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The GoldXpert

A year ago, we did a FirstLook of the Olympus Innov-X DELTA, a handheld device which looks like it was straight from Star Trek. While the DELTA was designed for the rapid screening and analysis of over 80 elements, including regulated toxic metals, the core X-ray technology has applications in many different markets. One such market is the non-destructive analysis of items for jewelers, pawn shop owners, and anyone who deals in the buying/selling of gold, silver, and other precious metals items.

Up until now, determining the precious metal content of jewelry, coins, and similar items has been an inexact process at best. Olympus’ new portable countertop GoldXpert XRF Analyzer is aiming to change all that. The GoldXpert uses the same proven technology as their other elemental analyzers. The technology is X-ray Fluorescence (XRF) Spectrometry: when a high-energy X-ray photon hits a sample, the impact causes a chain of events which results in a brief flash of fluorescence. The fluorescence is unique for each element. It is the detection of this unique “fingerprint” which enables the GoldXpert to tell what elements (metals) are present in a sample. The analysis is fast, accurate, and most important of all, does not harm or change the sample in any way.

The potential market for the GoldXpert is pawn shops, jewelry stores, and the like. While they may be knowledgeable about precious metals, they present a less technical customer base than those to whom Olympus has traditionally sold (the scientific analysis market). To make a device suitable for this new market, Olympus must make it easily operable by the average person.

After using the GoldXpert for just a few minutes, we think they have hit it the nail on the head. The device is no more difficult to use than a microwave or toaster oven. All one has to do is place the sample in the chamber, close the lid, and hit a button. The results appear on the LCD screen just seconds later.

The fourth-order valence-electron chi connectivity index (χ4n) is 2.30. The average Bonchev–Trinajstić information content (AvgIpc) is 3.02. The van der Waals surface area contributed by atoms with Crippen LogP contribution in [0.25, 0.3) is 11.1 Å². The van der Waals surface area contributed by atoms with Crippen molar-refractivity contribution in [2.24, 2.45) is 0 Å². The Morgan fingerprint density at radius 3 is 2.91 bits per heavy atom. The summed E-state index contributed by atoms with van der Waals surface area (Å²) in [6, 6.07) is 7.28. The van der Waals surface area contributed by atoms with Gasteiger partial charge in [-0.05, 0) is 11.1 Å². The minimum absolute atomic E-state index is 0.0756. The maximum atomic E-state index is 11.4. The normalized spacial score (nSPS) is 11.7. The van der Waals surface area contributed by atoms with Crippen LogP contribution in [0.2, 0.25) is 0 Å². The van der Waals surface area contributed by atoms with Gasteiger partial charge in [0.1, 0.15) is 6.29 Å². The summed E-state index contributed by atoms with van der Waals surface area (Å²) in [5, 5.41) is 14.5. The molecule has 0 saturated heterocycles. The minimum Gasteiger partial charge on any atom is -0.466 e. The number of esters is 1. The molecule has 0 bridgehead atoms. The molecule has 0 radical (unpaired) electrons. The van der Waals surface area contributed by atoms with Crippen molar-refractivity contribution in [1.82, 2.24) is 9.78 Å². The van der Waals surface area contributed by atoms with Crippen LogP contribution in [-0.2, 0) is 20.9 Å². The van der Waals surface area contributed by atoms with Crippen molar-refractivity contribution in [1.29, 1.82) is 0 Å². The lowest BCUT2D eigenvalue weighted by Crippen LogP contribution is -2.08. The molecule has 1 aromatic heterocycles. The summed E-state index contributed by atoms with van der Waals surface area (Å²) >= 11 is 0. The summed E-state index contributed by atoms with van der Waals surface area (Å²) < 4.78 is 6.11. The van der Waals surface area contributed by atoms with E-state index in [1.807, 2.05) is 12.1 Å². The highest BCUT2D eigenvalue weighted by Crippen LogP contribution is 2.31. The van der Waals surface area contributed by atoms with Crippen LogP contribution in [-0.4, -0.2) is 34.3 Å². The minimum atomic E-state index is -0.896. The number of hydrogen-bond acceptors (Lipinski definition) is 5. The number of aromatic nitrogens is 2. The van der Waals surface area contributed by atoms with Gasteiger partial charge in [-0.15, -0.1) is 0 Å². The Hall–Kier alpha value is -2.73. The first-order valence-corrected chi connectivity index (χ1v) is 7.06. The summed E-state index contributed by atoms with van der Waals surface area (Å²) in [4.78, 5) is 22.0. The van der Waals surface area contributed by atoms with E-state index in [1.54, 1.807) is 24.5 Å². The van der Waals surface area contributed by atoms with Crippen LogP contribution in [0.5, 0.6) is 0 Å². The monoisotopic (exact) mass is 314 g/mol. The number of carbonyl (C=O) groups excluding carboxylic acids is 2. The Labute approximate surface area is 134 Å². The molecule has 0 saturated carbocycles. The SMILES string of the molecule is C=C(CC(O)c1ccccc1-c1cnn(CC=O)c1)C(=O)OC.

We asked everyone in the office to bring in samples they would like tested. We then sorted the samples based on color (very rigorous): grey items into the “Silver” pile, yellow items into the “Gold” pile. Using the GoldXpert, we were able to run through more than a dozen samples in just a few minutes. The results were quite illuminating! Clearly all that glitters is NOT silver or gold.

We knew that most of the items in the “silver” pile were not silver, but it was interesting to see exactly what they were made of: Tin (Sn), Lead (Pb), Antimony (Sb). One item turned out to be almost pure silver (Ag) with a little bit of copper (Cu) mixed in. While most coins are not made from precious metals, the 1987 silver dollar was mostly (99.25%) silver mixed with a tiny bit of lead. Cool!

The “Gold” pile was even more illuminating. We found almost no gold in any of the gold-colored items (watchbandpincuff links). It really does show the utility of a machine such as the GoldXpert. For the first time, the average consumer can get fast accurate information on just exactly what they have, instantly.

The one item we tested which showed 100% gold was a computer CPU chip with a layer of gold on its back. Now you know why recycling used electronics can be a profitable business. However, the computer chip sample did raise some questions for us. Clearly the chip was not solid gold, yet the analysis did not show any other elements. We asked and were told that the GoldXpert was calibrated to detect metals, so elements such as silicon (the primary substrate for chips) would not be detected. Also, if the layer of gold was more than 10 microns thick the X-ray would not penetrate onto the other side to give other readings (typical plating for jewelry is much thinner).

There are limitations to the XRF technology, such as the depth of X-ray penetration, so users must still be on the lookout for those who may take advantage of the uninformed. However, with devices such as the GoldXpert, the days of “take our word for it” will soon be replaced by “show me the analysis.”

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